We introduced the statistics, the almost impossible feat and the question in our first article in the series, which can be found here:
A reminder of the question:
It could be said that to be in the company of an Olympic judo champion is to be presented with someone whom has reached an absolute pinnacle, a ceiling which cannot be surpassed; there is nowhere further to ascend in the world of sport. We often find Olympic champions speaking with freedom and certainty, unafraid to share an opinion, speaking of their lives and paths with confidence. For many we feel there is peace, and that can be magnetic and inspiring.
So the question is, did they become Olympic champion because of that character or did they become that person having won the Olympic gold medal?
“I’m very calm and even a little bit shy. When I was little I didn’t take judo seriously and never competed in the cadet category. I had ambition but was so shy. I did many activities such as dance classes, other sports and judo too but it wasn’t the most important. Then I went to a competition, at about ten years old, and I saw that I was different."
"When I was little my friends were going to competitions abroad but the coach didn’t take me because I wasn’t really good enough. Later he started to notice that I was always wanting to win and I was very persistent.
Despite being so shy and quiet, I’m very confident that if I want something I will do everything to achieve it. I’m happy to sacrifice things to chase my dreams and so I put all other things behind judo and focused solely on that. I would go home to rest after training and would already be thinking about the next training. I always know what I want. I go step by step, towards the one goal in my head. Even if I lose on the way there, I don’t lose my positivity or confidence, I keep going."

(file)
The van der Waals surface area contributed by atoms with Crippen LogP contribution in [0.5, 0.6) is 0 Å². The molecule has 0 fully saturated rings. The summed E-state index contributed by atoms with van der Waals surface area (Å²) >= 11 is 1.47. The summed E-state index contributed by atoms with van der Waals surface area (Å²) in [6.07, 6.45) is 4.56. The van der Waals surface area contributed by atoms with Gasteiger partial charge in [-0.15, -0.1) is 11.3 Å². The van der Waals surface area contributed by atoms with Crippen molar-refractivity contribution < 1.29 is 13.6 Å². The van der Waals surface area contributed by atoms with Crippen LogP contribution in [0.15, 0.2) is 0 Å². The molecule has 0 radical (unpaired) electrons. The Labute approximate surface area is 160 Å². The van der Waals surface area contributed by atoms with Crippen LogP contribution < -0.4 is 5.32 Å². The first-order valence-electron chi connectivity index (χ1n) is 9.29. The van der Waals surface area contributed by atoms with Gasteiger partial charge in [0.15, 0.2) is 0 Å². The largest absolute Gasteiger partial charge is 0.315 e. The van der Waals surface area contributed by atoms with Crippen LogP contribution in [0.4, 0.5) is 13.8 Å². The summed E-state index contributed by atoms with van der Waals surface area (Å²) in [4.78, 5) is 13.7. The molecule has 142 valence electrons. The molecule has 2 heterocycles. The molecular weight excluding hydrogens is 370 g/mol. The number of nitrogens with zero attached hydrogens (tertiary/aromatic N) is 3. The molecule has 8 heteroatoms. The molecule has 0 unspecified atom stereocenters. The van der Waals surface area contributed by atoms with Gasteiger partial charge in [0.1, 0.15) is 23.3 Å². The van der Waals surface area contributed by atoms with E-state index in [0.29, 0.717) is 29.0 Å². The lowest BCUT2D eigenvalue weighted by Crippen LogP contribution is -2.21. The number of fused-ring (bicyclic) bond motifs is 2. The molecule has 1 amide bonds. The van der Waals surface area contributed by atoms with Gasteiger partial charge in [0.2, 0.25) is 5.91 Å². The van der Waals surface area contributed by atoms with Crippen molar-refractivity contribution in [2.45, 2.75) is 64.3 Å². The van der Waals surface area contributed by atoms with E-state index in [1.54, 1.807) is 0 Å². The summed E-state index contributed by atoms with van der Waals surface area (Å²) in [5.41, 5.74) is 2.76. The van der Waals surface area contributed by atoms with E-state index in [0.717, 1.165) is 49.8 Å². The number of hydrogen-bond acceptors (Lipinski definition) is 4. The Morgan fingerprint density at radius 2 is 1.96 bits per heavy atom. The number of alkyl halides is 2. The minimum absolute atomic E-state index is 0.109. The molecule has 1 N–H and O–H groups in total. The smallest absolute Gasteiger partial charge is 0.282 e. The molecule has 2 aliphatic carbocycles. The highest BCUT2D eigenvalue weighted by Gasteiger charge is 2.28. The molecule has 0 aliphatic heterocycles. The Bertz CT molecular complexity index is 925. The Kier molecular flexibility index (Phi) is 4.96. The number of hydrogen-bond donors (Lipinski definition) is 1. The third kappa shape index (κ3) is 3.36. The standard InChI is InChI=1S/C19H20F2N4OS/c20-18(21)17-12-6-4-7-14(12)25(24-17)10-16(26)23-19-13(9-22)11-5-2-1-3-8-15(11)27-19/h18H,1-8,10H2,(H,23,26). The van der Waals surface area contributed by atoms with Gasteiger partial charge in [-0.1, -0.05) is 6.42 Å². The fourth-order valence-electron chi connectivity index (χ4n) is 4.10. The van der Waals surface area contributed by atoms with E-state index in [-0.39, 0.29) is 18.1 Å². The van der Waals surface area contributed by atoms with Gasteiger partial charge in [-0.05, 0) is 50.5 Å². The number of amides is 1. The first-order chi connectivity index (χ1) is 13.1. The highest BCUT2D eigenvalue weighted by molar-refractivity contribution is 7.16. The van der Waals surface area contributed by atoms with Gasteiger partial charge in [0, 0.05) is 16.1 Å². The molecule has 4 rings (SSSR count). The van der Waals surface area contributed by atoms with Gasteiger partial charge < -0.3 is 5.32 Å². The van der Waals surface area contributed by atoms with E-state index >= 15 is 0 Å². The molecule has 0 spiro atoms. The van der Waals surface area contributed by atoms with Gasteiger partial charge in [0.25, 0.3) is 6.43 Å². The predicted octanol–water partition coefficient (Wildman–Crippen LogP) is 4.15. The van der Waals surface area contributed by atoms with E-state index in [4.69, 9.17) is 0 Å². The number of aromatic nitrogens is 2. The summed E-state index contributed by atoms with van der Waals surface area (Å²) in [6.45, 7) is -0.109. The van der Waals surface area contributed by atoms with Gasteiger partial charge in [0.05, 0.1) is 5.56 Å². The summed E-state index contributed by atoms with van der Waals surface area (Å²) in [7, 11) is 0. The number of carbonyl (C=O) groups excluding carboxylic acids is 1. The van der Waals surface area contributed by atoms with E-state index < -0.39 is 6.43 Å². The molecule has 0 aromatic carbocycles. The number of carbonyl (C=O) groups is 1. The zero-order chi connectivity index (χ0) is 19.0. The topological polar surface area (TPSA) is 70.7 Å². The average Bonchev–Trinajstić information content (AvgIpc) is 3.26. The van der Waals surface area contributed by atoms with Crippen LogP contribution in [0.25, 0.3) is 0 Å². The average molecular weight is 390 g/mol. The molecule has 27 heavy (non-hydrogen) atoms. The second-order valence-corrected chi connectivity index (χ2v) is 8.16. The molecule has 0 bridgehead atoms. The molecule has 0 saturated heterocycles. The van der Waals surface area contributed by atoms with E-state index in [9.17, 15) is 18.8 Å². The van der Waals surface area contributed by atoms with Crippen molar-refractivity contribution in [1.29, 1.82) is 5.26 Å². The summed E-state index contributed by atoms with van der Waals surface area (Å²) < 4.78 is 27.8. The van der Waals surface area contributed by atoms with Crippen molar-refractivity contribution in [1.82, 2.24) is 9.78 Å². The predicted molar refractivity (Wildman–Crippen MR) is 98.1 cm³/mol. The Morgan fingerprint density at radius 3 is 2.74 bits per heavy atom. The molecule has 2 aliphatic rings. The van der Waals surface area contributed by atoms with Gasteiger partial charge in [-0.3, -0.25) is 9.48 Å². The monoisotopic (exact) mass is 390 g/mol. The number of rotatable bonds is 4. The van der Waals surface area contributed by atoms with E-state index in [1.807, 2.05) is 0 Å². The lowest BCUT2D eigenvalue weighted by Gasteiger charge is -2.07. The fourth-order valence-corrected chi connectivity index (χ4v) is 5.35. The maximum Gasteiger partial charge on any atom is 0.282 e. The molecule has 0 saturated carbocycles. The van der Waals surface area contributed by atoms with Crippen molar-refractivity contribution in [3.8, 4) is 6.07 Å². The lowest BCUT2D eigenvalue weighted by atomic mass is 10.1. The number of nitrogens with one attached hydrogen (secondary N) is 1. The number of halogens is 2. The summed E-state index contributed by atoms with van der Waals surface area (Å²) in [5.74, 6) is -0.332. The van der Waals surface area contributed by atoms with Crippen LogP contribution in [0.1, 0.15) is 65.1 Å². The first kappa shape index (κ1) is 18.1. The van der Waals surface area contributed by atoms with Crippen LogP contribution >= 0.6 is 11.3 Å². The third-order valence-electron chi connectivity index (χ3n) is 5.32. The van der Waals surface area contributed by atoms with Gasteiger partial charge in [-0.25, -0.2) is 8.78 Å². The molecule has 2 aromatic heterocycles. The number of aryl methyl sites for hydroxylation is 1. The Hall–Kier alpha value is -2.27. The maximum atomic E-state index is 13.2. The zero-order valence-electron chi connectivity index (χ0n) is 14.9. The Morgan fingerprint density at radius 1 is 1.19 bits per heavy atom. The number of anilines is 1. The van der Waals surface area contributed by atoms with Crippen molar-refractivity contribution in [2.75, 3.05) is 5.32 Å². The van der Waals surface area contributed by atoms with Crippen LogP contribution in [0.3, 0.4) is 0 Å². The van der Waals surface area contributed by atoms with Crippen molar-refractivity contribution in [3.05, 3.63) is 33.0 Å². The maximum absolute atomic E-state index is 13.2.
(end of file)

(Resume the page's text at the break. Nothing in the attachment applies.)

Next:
"I try all the time to improve my judo and bring something new. You could maybe notice that every month before the Tokyo Olympic Games, there was something small and new in my judo. I work on the tiny details and bring new things.”
For the Kosovan champions particularly, was there an element of their background and upbringing that contributed to their characters?
“We were raised to be so strong, children who came from the war in Kosovo. When we came out of that period we knew how to fight to survive. We have a lot of love both for and from our country. We worked to make our country proud but we also worked for ourselves and for our families and I think it made us stronger mentally."
"The medal didn’t change me, not at all. After I won, I said I am young and I have to focus again. I couldn’t take the time to enjoy life too much, especially with the change of category. I decided that -48 kg was closed and I must start again from the beginning with new opponents. It was a new challenge."
"People treat us differently as champions and so I have to talk to myself and keep my feet on the ground. I decided that the new start, the new category, challenging myself to a new beginning again would help me to not pay too much attention to those treating me like a champion.”